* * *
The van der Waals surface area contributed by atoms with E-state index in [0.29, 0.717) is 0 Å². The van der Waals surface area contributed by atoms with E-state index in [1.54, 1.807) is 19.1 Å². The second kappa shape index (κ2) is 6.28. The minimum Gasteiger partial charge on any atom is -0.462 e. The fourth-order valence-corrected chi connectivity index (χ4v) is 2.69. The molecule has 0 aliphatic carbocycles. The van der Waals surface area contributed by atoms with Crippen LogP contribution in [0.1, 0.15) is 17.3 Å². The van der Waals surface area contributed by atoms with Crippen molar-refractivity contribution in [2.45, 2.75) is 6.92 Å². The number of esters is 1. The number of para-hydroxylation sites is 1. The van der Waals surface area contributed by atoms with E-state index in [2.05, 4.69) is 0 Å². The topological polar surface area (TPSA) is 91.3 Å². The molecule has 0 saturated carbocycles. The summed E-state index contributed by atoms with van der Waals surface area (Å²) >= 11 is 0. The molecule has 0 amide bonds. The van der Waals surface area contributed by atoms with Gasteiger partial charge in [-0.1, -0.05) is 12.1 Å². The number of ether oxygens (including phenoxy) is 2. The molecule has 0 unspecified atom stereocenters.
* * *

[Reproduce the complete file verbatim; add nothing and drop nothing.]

The van der Waals surface area contributed by atoms with E-state index in [0.29, 0.717) is 0 Å². The van der Waals surface area contributed by atoms with E-state index in [1.54, 1.807) is 19.1 Å². The second kappa shape index (κ2) is 6.28. The minimum Gasteiger partial charge on any atom is -0.462 e. The fourth-order valence-corrected chi connectivity index (χ4v) is 2.69. The molecule has 0 aliphatic carbocycles. The van der Waals surface area contributed by atoms with Crippen LogP contribution in [0.1, 0.15) is 17.3 Å². The van der Waals surface area contributed by atoms with Crippen molar-refractivity contribution in [2.45, 2.75) is 6.92 Å². The number of esters is 1. The number of para-hydroxylation sites is 1. The van der Waals surface area contributed by atoms with E-state index in [2.05, 4.69) is 0 Å². The topological polar surface area (TPSA) is 91.3 Å². The molecule has 0 saturated carbocycles. The summed E-state index contributed by atoms with van der Waals surface area (Å²) >= 11 is 0. The molecule has 0 amide bonds. The van der Waals surface area contributed by atoms with Gasteiger partial charge in [-0.1, -0.05) is 12.1 Å². The number of ether oxygens (including phenoxy) is 2. The molecule has 0 unspecified atom stereocenters.